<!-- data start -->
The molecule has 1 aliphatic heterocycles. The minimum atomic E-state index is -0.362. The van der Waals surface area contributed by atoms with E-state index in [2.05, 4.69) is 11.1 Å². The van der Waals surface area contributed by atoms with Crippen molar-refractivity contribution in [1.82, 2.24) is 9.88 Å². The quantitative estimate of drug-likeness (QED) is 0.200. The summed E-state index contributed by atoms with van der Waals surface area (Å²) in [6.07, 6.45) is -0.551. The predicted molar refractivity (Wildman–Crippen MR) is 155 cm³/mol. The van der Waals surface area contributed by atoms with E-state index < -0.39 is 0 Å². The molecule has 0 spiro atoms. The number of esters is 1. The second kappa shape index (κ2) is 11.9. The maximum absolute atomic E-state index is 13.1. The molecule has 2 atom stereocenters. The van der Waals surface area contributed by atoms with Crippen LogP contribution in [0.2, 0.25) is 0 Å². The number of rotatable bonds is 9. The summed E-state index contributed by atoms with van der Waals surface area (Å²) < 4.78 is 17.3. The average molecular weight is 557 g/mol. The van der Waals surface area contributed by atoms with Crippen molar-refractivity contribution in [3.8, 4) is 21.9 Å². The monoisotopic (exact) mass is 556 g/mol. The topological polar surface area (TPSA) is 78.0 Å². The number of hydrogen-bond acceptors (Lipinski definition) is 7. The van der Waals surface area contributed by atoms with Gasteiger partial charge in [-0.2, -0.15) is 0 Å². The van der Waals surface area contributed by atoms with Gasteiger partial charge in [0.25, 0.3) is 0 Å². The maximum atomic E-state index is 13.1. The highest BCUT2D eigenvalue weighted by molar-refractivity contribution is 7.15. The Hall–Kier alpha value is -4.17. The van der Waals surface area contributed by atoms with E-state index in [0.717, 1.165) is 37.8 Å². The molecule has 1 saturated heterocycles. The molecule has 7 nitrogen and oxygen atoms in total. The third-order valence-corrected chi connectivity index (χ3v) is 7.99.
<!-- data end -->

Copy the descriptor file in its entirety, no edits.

The molecule has 1 aliphatic heterocycles. The minimum atomic E-state index is -0.362. The van der Waals surface area contributed by atoms with E-state index in [2.05, 4.69) is 11.1 Å². The van der Waals surface area contributed by atoms with Crippen molar-refractivity contribution in [1.82, 2.24) is 9.88 Å². The quantitative estimate of drug-likeness (QED) is 0.200. The summed E-state index contributed by atoms with van der Waals surface area (Å²) in [6.07, 6.45) is -0.551. The predicted molar refractivity (Wildman–Crippen MR) is 155 cm³/mol. The van der Waals surface area contributed by atoms with E-state index < -0.39 is 0 Å². The molecule has 0 spiro atoms. The number of esters is 1. The second kappa shape index (κ2) is 11.9. The maximum absolute atomic E-state index is 13.1. The molecule has 2 atom stereocenters. The van der Waals surface area contributed by atoms with Crippen LogP contribution in [0.2, 0.25) is 0 Å². The number of rotatable bonds is 9. The summed E-state index contributed by atoms with van der Waals surface area (Å²) < 4.78 is 17.3. The average molecular weight is 557 g/mol. The van der Waals surface area contributed by atoms with Crippen molar-refractivity contribution in [3.8, 4) is 21.9 Å². The monoisotopic (exact) mass is 556 g/mol. The topological polar surface area (TPSA) is 78.0 Å². The number of hydrogen-bond acceptors (Lipinski definition) is 7. The van der Waals surface area contributed by atoms with Gasteiger partial charge in [-0.2, -0.15) is 0 Å². The van der Waals surface area contributed by atoms with Gasteiger partial charge in [0.25, 0.3) is 0 Å². The maximum atomic E-state index is 13.1. The highest BCUT2D eigenvalue weighted by molar-refractivity contribution is 7.15. The Hall–Kier alpha value is -4.17. The van der Waals surface area contributed by atoms with E-state index in [0.717, 1.165) is 37.8 Å². The molecule has 1 saturated heterocycles. The molecule has 7 nitrogen and oxygen atoms in total. The third-order valence-corrected chi connectivity index (χ3v) is 7.99.